Aug. 10, 2009 -- Police say have found a man's body in the wreckage of the small plane that collided with a helicopter Saturday over the Hudson River between New York City and New Jersey.
The police said divers could not dislodge the body from the wreckage, which is buried in about 60 feet of water.
They consulted the Army Corps of Engineers about how to pull the aircraft to the surface.
It is not yet clear whether divers or robots outfitted with cameras identified the plane's remains.
Watch "World News With Charles Gibson" tonight at 6:30 ET for the full report.
Two days after the midair collision that killed nine people, police have released some of the 911 calls from eyewitnesses to the crash over the river between New York City and Hoboken, N.J.
The National Transportation Safety Board has also interviewed a pilot who was refueling his helicopter at west 30th street. That pilot saw the Piper Lance heading toward the helicopter, and tried to warn the chopper pilot.
"He was obviously concerned enough to radio to let him know about the close proximity of the other traffic," said NTSB chairwoman Deborah Hersman.
Onboard the helicopter were five Italian tourists and a pilot, embarking on what was expected to be a brief 12-minute tour from the air. The aircraft, owned by Liberty Helicopters, had barely taken off from Manhattan when it collided with a Piper Lance plane, sending both plunging into the Hudson.
The Piper took off from Teterboro, N.J. On Sunday, divers pulled out most of the helicopter. They have now recovered the bodies of eight victims.
Still, questions remain about the cause and what could have been done to prevent the deadly accident.
Investigators believe that after the Piper left Teterboro airport, the pilot -- Steve Altman -- may have failed to follow instructions to switch to the Newark airport frequency and check in with controllers there. Hersman said the Teterboro airport then tried to contact the aircraft but it was unsuccessful.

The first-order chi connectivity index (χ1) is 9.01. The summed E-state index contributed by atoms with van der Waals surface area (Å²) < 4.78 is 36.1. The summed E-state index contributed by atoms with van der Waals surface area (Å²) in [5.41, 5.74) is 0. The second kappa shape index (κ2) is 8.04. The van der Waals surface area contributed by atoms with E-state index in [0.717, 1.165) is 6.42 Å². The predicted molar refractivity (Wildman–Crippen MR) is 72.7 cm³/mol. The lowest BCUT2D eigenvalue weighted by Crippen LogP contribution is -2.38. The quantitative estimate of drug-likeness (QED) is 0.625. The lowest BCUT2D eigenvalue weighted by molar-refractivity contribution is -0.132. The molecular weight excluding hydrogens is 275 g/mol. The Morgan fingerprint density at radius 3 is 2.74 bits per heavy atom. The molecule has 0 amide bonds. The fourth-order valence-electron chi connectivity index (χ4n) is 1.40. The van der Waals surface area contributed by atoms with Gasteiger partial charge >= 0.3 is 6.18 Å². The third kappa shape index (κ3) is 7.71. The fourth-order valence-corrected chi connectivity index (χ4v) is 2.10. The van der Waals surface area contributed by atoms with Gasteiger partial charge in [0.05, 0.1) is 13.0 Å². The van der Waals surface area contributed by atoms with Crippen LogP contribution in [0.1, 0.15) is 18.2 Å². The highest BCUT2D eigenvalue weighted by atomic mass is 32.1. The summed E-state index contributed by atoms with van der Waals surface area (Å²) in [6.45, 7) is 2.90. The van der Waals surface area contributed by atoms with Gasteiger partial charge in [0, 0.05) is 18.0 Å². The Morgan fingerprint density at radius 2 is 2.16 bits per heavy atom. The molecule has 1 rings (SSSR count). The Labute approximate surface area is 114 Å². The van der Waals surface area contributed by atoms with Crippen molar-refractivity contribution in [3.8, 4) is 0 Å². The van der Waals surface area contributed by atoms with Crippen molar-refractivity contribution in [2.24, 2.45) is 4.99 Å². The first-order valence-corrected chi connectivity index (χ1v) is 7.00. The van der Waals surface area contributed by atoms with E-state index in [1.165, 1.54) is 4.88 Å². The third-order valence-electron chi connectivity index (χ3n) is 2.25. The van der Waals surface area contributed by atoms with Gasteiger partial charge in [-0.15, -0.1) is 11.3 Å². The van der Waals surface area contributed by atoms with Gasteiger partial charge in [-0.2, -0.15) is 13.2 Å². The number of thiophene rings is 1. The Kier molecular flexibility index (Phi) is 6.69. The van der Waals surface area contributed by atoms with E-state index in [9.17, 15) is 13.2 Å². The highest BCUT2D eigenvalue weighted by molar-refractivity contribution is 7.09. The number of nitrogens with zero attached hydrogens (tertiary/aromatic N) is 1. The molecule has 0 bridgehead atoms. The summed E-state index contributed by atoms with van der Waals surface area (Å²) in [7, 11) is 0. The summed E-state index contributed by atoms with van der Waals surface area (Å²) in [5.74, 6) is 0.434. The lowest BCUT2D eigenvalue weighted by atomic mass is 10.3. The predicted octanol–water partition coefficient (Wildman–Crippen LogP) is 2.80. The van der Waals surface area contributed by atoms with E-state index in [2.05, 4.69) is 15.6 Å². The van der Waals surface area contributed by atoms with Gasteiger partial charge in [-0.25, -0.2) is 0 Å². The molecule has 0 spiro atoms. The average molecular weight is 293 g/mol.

A government source also told ABC News that the plane -- flying at around 1,100 feet -- was apparently making a climbing right turn when it crashed into the helicopter. In that area over the river, aircraft flying below 1,100 feet are outside the supervision of air traffic controllers, and simply required to avoid each other.
In other words, below 1,100 feet, pilots are virtually on their own with no controllers guiding them in the crowded airspace. One pilot called this area the major leagues of aviation, and said pilots should not play here if they are not proficient. Hersman said it's the responsibility of pilots "to see and be seen and be aware of traffic around them."
Calls For More Aviation Restrictions in Low-Altitude Hudson Corridor
Pilot Paul Dudley has flown over the Hudson for 25 years, and he said pilots are required to watch out for other aircraft and avoid collision by communicating on a common frequency.
"So if you were to listen in on that radio you'll hear all the different helicopters and aircraft calling in reporting who they are, how high they are and where they are," Dudley told ABC News. "See and avoid. This is not magic."
But the practice has some people today turning up the political pressure. Today Rep. Jerrold Nadler, D-N.Y., who serves on the House Transportation and Infrastructure Committee, demanded the Federal Aviation Administration immediately regulate the city's congested and dangerous airspace.